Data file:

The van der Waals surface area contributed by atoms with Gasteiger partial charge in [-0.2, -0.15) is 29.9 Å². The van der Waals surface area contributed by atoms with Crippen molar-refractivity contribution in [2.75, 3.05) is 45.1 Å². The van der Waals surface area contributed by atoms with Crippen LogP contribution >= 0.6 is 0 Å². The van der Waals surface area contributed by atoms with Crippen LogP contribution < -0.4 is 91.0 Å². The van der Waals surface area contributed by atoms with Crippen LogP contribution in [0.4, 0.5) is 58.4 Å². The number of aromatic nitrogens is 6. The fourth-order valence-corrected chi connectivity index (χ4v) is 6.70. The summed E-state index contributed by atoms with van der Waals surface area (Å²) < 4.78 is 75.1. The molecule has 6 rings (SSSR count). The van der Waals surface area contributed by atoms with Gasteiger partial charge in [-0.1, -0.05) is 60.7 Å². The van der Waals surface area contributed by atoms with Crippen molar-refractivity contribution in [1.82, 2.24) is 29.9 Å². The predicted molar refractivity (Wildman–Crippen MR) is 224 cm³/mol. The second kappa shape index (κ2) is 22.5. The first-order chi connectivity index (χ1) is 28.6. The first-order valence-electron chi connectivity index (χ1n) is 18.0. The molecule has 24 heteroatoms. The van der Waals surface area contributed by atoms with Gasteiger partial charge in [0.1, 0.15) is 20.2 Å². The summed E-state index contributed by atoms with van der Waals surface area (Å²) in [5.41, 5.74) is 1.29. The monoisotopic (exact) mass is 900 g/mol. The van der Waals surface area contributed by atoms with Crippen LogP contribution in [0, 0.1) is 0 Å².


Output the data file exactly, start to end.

The van der Waals surface area contributed by atoms with Gasteiger partial charge in [-0.2, -0.15) is 29.9 Å². The van der Waals surface area contributed by atoms with Crippen molar-refractivity contribution in [2.75, 3.05) is 45.1 Å². The van der Waals surface area contributed by atoms with Crippen LogP contribution >= 0.6 is 0 Å². The van der Waals surface area contributed by atoms with Crippen LogP contribution < -0.4 is 91.0 Å². The van der Waals surface area contributed by atoms with Crippen LogP contribution in [0.4, 0.5) is 58.4 Å². The number of aromatic nitrogens is 6. The fourth-order valence-corrected chi connectivity index (χ4v) is 6.70. The summed E-state index contributed by atoms with van der Waals surface area (Å²) < 4.78 is 75.1. The molecule has 6 rings (SSSR count). The van der Waals surface area contributed by atoms with Gasteiger partial charge in [-0.1, -0.05) is 60.7 Å². The van der Waals surface area contributed by atoms with Crippen molar-refractivity contribution in [1.82, 2.24) is 29.9 Å². The predicted molar refractivity (Wildman–Crippen MR) is 224 cm³/mol. The second kappa shape index (κ2) is 22.5. The first-order chi connectivity index (χ1) is 28.6. The first-order valence-electron chi connectivity index (χ1n) is 18.0. The molecule has 24 heteroatoms. The van der Waals surface area contributed by atoms with Gasteiger partial charge in [0.1, 0.15) is 20.2 Å². The summed E-state index contributed by atoms with van der Waals surface area (Å²) in [5.41, 5.74) is 1.29. The monoisotopic (exact) mass is 900 g/mol. The van der Waals surface area contributed by atoms with Crippen LogP contribution in [0, 0.1) is 0 Å².